The lost Nintendo games

In a parallel universe, you'd have played these by now

NES

Final Fantasy IV

Cheeky Squaresoft. In the flush of success with their initial Final Fantasy games, they cobbled together a screenshot of what they %26lsquo;imagined%26rsquo; the next game would look like, along with a cunning press release that promised new job classes like %26ldquo;cook%26rdquo; and %26ldquo;carpenter%26rdquo;. That%26rsquo;s right - though planned, the game never existed at all, and the company instead opted to dedicate their resources to their first SNES title - the Final Fantasy IV we know and love today.

Drac%26rsquo;s Night Out

A woeful tale of in-game advertising run amok. Drac%26rsquo;s Night Out got its funding by promising Reebok to put its protagonist, Dracula, into a pair of then-popular pumps. You%26rsquo;d then guide the vampire to his girlfriend%26rsquo;s house for a bloodsucking rendezvous. But like Dracula himself, Drac%26rsquo;s Night Out never saw the light of day, though a prototype of the game sold on eBay for $760 in 2005.

SimCity

A recent discovery, this. Back in 2005, somebody doing the housework at Nintendo HQ discovered a SimCity development cartridge - reportedly the only one ever made. If it really was going to be developed, it makes a kind of cosmic sense, given that the NES was practically the only console that never received a SimCity port.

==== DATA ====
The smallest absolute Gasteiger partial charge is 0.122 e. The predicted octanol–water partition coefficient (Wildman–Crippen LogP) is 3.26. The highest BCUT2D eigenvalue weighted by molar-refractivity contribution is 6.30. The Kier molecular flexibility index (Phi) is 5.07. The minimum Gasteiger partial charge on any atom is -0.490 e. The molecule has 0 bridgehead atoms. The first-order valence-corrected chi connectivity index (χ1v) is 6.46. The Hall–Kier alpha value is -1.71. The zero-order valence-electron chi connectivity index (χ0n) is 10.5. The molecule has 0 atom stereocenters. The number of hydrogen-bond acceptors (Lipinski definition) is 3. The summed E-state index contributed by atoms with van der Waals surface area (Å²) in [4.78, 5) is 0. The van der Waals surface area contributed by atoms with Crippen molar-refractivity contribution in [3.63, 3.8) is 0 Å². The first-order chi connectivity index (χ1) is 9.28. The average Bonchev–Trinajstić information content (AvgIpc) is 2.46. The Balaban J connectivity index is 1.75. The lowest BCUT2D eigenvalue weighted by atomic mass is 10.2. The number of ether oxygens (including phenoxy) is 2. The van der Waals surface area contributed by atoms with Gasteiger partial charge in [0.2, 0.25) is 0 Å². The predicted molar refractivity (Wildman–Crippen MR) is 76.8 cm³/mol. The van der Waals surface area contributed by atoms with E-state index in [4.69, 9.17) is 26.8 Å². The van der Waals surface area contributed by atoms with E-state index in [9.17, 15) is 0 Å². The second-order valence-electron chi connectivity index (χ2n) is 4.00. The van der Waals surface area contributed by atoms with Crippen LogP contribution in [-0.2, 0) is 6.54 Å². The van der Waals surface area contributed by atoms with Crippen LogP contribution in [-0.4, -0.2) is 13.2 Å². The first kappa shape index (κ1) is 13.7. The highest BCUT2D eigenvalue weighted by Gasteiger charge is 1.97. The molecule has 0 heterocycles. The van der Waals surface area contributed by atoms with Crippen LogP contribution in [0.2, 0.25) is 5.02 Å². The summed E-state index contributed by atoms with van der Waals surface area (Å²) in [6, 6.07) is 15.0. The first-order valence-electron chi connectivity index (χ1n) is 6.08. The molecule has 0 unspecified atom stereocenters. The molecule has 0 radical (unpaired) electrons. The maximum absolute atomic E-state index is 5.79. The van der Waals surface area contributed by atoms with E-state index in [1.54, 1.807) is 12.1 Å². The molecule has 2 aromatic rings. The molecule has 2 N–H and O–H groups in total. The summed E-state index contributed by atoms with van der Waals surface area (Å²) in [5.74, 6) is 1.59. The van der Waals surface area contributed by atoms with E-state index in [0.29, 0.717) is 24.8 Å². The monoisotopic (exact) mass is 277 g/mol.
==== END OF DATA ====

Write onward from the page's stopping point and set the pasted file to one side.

California Raisins: The Grape Escape

With such corkers as McDonald Land (McDonald%26rsquo;s) and Yo! Noid (Domino%26rsquo;s Pizza), the NES was no stranger to the awkward advergame. But this would have been different. Hammered into shape by Capcom, California Raisins%26rsquo; gameplay resembled some of the company%26rsquo;s other NES classics such as Duck Tales and Chip %26lsquo;n Dale Rescue Rangers. Sadly, the claymation raisins%26rsquo; waning popularity led to the finished game getting axed before release.

Master Fighter II

Okay, this isn%26rsquo;t exactly a cancelled game. In fact, it wasn%26rsquo;t even legal. Master Fighter II was a pirated Famicom conversion of the SNES%26rsquo;s Street Fighter II. Amazingly, its gameplay remained pretty faithful to its bigger brother despite the fact it was all kinds of ripped-off. This sort of piracy is common in China, where shoppers can even pick up some crazy soul%26rsquo;s conversion of Final Fantasy VII (which originally came on three CDs, remember) for the NES.

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